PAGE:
A surviving spouse or civil partner can still claim the legal rights described in section 20. However, if someone has rights under a will and legal rights, he or she cannot have both. Such a person must choose between them.
For example, if a man dies and in his will he leaves his widow £2,000, she can choose to accept it, or can instead claim the one third or one half of his moveable estate that is her legal right.
24. ADOPTED CHILDREN
For the purposes of succession law, the position of adopted children is that same as that of natural children. An adopted child has the same rights of succession in relation to his or her adoptive parent or parent's estate as a natural child. Similarly, adoptive parents have rights of succession in relation to their adopted child as if they are they the child's natural parents.
A new piece of legislation - the Family Law (Scotland) Act 2006 - introduces new rights for cohabitants. A cohabitant is either one of a couple who live together (or lived together) as if they were husband and wife or civil partners.
We expect this Act to come into force as part of Scottish law in 2006. When it does, a cohabitant will be able to ask the court for a share from their former cohabitant's estate. This will only apply in cases where the person who died does not make a will.
When the court considers giving a share of someone's estate to a former cohabitant, it will look at the couple's relationship. It will consider things such as:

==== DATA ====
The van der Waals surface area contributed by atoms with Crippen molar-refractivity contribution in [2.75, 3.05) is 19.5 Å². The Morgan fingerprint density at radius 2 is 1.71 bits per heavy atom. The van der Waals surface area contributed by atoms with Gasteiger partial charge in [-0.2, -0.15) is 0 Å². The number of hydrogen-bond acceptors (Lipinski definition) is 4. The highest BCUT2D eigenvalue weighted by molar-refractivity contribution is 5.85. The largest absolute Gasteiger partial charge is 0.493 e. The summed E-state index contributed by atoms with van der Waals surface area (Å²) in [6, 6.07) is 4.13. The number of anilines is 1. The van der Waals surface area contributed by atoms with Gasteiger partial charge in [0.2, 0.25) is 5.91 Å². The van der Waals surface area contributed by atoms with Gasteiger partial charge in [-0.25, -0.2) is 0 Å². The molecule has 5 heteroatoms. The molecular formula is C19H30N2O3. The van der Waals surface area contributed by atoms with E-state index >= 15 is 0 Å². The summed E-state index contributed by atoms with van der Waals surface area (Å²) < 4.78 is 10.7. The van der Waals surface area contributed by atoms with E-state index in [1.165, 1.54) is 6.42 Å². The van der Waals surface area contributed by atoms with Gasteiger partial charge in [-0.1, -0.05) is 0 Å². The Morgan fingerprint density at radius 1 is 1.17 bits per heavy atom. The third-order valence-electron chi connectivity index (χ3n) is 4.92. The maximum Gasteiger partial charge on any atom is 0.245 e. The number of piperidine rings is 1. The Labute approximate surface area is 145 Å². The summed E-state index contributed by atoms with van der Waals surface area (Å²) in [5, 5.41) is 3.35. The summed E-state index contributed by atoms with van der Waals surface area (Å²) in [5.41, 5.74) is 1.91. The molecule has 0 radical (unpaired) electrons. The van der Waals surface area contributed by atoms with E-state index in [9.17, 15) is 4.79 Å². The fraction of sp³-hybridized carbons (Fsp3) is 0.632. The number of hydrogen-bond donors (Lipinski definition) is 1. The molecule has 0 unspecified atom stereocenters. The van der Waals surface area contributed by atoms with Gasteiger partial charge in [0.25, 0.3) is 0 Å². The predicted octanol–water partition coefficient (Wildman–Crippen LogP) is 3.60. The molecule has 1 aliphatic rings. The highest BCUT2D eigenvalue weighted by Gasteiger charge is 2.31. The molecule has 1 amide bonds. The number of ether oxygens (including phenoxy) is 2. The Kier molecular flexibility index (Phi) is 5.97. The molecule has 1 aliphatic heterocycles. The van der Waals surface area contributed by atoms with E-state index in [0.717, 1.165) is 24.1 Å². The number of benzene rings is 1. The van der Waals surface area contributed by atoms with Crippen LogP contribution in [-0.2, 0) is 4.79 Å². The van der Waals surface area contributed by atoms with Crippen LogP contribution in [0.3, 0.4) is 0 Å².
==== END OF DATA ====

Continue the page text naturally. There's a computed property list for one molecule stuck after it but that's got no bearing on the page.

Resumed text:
- how long the couple lived together
- what sort of relationship they had (was it like a marriage or a civil partnership?)
- what sort of arrangements they made about money. For example:
- did they have a joint bank account?
- did they support one another financially?
This will help the court to decide whether a cohabitant is entitled to an award under these rules.
If you think this might apply to you, you should seek independent legal advice from a solicitor or a Citizens Advice Bureau. Once the Act becomes law, you will be able to read more about what it does online at http://www.scotland.gov.uk/familylaw/ , and in a set of information booklets we will publish to go with the new law. You can contact the Scottish Executive on 0131 244 3581 if you have questions about family law.
26. IF YOU ARE MAKING A WILL OR NEED MORE GUIDANCE
The information in this part is a guide to help you understand rights of succession. Succession law is very complicated. If you are making a will or need further guidance, you should get independent legal advice. The Law Society of Scotland can give you the details of suitably qualified solicitors. You will find their details in Part V. You could also ask your local Citizens Advice Bureau ( CAB) for advice. You will find their details in your local telephone directory.